What 2021 and Beyond Holds in Store

2020 was an outlier for a number of reasons, but even as the global pandemic continues to recede and companies reopen their office doors, remote working isn't going away any time soon. Furthermore, the digitization of the world is by no means slowing down, and this continued acceleration creates an expanding attack surface on which cybercriminals will thrive. As Newton's third law of motion states "for every action, there is an equal and opposite reaction". While information technologies, such as 5G networks, will bring about wonderful advancements for society, they will also open an even greater number of entry points for attackers to gain unauthorized access. 

Fortunately, just as much of Coronavirus spread was preventable through widespread handwashing and use of masks, the anticipated threats are largely knowable and preventable without expensive or exotic security measures. In most cases, adjusting behaviors and educating employees to bring awareness will be more than effective. Known as "cyber hygiene", companies that adopt simple practices, such as regular patching and password updates, will fare well. Additionally, educating employees who are working from home will reduce susceptibility to phishing and fraud tactics. Hauser Insurance Group has invested in the security tool CyberCube, which delivers data-driven cyber analytics built specifically for the insurance industry to help their clients manage their risks.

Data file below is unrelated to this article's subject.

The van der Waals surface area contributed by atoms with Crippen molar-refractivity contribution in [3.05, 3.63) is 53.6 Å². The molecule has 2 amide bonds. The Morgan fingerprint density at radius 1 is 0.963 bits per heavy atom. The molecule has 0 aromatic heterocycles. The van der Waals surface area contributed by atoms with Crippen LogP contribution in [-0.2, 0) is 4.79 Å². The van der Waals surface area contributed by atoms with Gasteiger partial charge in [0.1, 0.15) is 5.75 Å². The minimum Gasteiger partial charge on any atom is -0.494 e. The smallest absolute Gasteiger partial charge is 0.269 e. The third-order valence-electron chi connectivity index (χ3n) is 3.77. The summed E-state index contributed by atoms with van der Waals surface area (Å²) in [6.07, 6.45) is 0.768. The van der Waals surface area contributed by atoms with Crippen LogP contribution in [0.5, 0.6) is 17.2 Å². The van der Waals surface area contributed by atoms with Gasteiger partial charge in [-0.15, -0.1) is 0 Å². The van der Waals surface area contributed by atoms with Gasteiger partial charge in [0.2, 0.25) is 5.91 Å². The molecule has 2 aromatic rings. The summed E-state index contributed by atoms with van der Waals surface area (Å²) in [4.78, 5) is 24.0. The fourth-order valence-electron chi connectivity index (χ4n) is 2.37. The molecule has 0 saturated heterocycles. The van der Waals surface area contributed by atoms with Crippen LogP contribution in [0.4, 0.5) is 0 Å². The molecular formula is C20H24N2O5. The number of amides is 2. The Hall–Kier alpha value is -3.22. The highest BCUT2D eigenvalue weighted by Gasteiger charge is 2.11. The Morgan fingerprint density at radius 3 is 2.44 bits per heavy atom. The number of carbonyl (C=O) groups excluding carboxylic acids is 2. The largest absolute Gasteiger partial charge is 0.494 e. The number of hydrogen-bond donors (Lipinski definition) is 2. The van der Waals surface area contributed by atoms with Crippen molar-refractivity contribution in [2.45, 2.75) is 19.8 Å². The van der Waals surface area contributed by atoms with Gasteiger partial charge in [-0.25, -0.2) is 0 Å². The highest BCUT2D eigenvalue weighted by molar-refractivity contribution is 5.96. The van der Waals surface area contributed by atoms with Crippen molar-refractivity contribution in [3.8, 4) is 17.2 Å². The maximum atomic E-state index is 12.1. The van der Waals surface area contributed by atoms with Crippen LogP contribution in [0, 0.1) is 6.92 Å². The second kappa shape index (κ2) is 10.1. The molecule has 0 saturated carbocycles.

When it comes to ransomware, it is difficult to foresee a solution that does not involve a form of authority intervention. It continues to be the most lucrative means of monetizing data breaches. As of now, many businesses still see paying the ransom as lower cost than the economic and reputational ones that would come from ignoring them. In order to prevent the cycle from continuing, government authorities and regulators will most likely be forced to intervene ,either through the payment of ransoms or the use of cryptocurrencies. 

Evidence of this is already appearing around the world. In the United Kingdom, Ciaran Martin, the former Head of the National Cyber Security Council, called for a change in law to make ransomware risks a board-level problem, as well as to prevent businesses from paying ransoms. This past October, the United States government issued guidance reiterating its position that cyber insurers who make ransom payments are in violation of the law. However, in looking at the precedence of other kidnap and ransom markets, it would appear that if governments and regulars are successful in making ransoms harder to collect, criminals will simply shift their tactics to garner payment via alternative channels. 

While the Coronavirus pandemic of 2020 was catastrophic in many ways, that only makes it more important that we take valuable lessons from it. The world has become increasingly reliant on technology in the past decade, and this past year has only accelerated trends that were already well on their way to becoming the norm. Hauser Insurance Group's website states that an estimated $445 billion has been lost to cybercrime globally, and cyber breaches remain one of the top risk management concerns for all businesses in the United States. Cyber risk must become a part of our common language when it comes to business risk. The sooner a company recognizes that, the better they can prepare and protect themselves for the future.